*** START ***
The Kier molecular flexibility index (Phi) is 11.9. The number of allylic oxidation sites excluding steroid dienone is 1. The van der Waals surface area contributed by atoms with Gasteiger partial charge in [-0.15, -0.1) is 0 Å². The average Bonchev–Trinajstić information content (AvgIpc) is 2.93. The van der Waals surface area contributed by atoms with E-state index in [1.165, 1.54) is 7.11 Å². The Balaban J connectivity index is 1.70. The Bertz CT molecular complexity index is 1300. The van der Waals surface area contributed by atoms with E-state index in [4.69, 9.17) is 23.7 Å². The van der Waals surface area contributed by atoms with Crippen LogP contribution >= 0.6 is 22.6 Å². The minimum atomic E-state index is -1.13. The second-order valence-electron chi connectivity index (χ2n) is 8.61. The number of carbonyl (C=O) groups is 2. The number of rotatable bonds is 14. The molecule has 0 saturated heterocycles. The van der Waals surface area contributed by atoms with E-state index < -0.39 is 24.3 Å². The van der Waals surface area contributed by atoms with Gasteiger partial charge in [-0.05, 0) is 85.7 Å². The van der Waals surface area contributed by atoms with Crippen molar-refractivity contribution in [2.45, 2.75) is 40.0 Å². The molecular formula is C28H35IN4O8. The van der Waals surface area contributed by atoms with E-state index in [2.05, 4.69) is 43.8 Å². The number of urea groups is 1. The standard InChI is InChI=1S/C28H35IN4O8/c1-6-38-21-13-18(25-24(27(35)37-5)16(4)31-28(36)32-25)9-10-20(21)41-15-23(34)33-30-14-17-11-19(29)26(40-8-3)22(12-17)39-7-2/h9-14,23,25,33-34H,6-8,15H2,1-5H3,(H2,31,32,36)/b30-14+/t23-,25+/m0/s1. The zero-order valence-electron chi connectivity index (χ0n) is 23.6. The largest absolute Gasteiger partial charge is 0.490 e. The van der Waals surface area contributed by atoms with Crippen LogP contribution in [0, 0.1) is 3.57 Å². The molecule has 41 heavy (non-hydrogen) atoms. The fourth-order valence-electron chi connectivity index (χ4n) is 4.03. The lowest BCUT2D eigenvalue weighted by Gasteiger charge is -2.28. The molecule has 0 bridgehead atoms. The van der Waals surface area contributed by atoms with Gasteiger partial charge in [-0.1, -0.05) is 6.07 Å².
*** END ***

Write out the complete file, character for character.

The Kier molecular flexibility index (Phi) is 11.9. The number of allylic oxidation sites excluding steroid dienone is 1. The van der Waals surface area contributed by atoms with Gasteiger partial charge in [-0.15, -0.1) is 0 Å². The average Bonchev–Trinajstić information content (AvgIpc) is 2.93. The van der Waals surface area contributed by atoms with E-state index in [1.165, 1.54) is 7.11 Å². The Balaban J connectivity index is 1.70. The Bertz CT molecular complexity index is 1300. The van der Waals surface area contributed by atoms with E-state index in [4.69, 9.17) is 23.7 Å². The van der Waals surface area contributed by atoms with Crippen LogP contribution >= 0.6 is 22.6 Å². The minimum atomic E-state index is -1.13. The second-order valence-electron chi connectivity index (χ2n) is 8.61. The number of carbonyl (C=O) groups is 2. The number of rotatable bonds is 14. The molecule has 0 saturated heterocycles. The van der Waals surface area contributed by atoms with E-state index < -0.39 is 24.3 Å². The van der Waals surface area contributed by atoms with Gasteiger partial charge in [-0.05, 0) is 85.7 Å². The van der Waals surface area contributed by atoms with Crippen molar-refractivity contribution in [2.45, 2.75) is 40.0 Å². The molecular formula is C28H35IN4O8. The van der Waals surface area contributed by atoms with E-state index in [2.05, 4.69) is 43.8 Å². The number of urea groups is 1. The standard InChI is InChI=1S/C28H35IN4O8/c1-6-38-21-13-18(25-24(27(35)37-5)16(4)31-28(36)32-25)9-10-20(21)41-15-23(34)33-30-14-17-11-19(29)26(40-8-3)22(12-17)39-7-2/h9-14,23,25,33-34H,6-8,15H2,1-5H3,(H2,31,32,36)/b30-14+/t23-,25+/m0/s1. The zero-order valence-electron chi connectivity index (χ0n) is 23.6. The largest absolute Gasteiger partial charge is 0.490 e. The van der Waals surface area contributed by atoms with Crippen LogP contribution in [0, 0.1) is 3.57 Å². The molecule has 41 heavy (non-hydrogen) atoms. The fourth-order valence-electron chi connectivity index (χ4n) is 4.03. The lowest BCUT2D eigenvalue weighted by Gasteiger charge is -2.28. The molecule has 0 bridgehead atoms. The van der Waals surface area contributed by atoms with Gasteiger partial charge in [-0.1, -0.05) is 6.07 Å².